State Proposal Threatens 10,000 Local Jobs Program

A program designed to create 10,000 temporary jobs across Los Angles County using President Obama’s stimulus funding is now at risk because of a State proposal to eliminate the CalWORKs welfare program.

On March 3, Supervisor Don Knabe introduced the program, which would utilize over $159 million in federal stimulus funding to create temporary subsidized employment opportunities for CalWORKs welfare recipients in County departments, private sector employers, non-profit organizations, and in cities across Los Angeles County.

CalWORKs is a welfare-to-work program that uses federal funding to provide temporary financial assistance and employment focused services to families. Most parents are also required to participate in employment services programs with the goal of finding work and getting off welfare permanently. The 10-thousand jobs effort is an expansion of this program. This portion of stimulus dollars must be used towards benefitting welfare recipients – so the goal of the 10,000 jobs program is to use it to create thousands of job opportunities – lifting people off of the welfare rolls and from being a burden on taxpayers – and putting them into temporary jobs that may lead to permanent employment.

The program is now in jeopardy, because when State leaders proposed ending CalWORKs last week, it threatened the cutoff of federal funding for welfare coming to California, including the $159 million in stimulus funding needed to make this program a reality.

There is a limited timeframe for when this federal funding is available, so we have no time to waste to make sure our unemployed residents can benefit from the thousands of jobs we can create with these funds. Our local unemployment rate is hovering around 11-percent and we have a major opportunity to do something about it, said Supervisor Knabe. This program is a win-win situation, and we intend to make the most of it. The problem is that Sacramento is once again about to screw up a good thing. If the threat of cutting CalWORKs continues, it jeopardizes these 10-thousand jobs and all the other "work" in welfare-to-work. Washington has the money, and Los Angeles County has the means. It’s time to make the 10,000 jobs initiative a reality.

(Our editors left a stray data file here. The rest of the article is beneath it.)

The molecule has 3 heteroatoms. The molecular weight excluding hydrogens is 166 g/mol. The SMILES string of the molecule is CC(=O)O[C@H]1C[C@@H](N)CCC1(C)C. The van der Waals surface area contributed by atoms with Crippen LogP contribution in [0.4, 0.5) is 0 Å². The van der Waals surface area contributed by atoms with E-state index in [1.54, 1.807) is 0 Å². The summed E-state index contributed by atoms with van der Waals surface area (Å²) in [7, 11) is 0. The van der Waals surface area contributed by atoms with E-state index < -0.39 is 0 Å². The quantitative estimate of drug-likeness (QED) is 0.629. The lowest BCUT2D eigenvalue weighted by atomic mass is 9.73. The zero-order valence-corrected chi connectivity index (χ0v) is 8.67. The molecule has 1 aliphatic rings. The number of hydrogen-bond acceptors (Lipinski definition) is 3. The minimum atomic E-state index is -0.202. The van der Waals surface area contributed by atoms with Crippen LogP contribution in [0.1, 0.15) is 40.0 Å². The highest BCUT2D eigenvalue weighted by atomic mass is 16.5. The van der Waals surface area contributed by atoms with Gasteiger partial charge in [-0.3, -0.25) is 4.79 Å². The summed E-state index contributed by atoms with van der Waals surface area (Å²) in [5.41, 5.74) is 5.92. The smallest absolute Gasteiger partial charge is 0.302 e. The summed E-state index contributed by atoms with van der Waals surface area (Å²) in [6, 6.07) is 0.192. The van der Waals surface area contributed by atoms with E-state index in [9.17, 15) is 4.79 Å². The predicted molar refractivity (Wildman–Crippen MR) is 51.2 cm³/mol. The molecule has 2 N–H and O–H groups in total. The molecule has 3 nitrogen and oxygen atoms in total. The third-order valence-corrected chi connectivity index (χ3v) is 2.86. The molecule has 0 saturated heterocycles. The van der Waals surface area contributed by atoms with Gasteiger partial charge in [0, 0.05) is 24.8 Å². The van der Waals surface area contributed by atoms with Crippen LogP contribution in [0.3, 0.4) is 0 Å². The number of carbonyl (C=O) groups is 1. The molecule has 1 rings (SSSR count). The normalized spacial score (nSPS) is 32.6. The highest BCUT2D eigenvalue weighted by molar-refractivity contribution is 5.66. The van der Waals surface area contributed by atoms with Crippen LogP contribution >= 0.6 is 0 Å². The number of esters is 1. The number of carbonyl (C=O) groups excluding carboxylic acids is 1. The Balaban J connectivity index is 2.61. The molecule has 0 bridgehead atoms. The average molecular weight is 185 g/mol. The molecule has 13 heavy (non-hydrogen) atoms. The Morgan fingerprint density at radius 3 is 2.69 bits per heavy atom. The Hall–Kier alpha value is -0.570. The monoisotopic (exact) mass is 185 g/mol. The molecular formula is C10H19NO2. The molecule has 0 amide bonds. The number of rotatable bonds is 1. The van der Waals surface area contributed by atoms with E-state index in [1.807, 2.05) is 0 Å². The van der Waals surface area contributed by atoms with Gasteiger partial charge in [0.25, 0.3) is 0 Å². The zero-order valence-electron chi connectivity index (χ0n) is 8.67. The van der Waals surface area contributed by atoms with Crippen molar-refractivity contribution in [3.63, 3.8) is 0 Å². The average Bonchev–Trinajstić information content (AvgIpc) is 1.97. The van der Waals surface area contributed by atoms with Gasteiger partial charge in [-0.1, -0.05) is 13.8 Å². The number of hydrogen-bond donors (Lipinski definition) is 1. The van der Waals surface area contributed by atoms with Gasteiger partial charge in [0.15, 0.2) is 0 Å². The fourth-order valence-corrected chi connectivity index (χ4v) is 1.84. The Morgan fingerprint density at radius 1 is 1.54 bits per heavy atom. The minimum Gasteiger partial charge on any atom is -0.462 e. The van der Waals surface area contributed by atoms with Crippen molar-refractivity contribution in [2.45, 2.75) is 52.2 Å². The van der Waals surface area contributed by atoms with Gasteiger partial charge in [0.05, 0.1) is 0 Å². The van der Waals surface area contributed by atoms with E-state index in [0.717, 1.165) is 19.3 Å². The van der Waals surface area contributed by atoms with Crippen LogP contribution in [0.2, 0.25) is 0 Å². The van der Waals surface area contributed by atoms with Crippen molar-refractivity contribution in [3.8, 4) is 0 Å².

Under the program and the rules of the federal funding, 80-percent of the cost of a subsidized worker will be covered by federal funds, and the employer will only be responsible for 20-percent of the overall cost. The 20-percent can be further reduced by an employer’s supervision and training costs. Even though the jobs can be anywhere in the County, the South Bay Workforce Investment Board acts as the employer of record. They perform payroll functions, pre-screen candidates, and absorb Workers Compensation liability. All sectors are being targeted, the public sector – including County departments and other public agencies, nonprofits (including community and faith-based organizations) and the private sector. A chief requirement for all employers wishing to participate is that subsidized workers cannot displace existing employees.

Two resources are available for employers looking to hire workers or welfare recipients looking for a job. The first is the County’s telephone hotline, 211. The second is a dedicated website,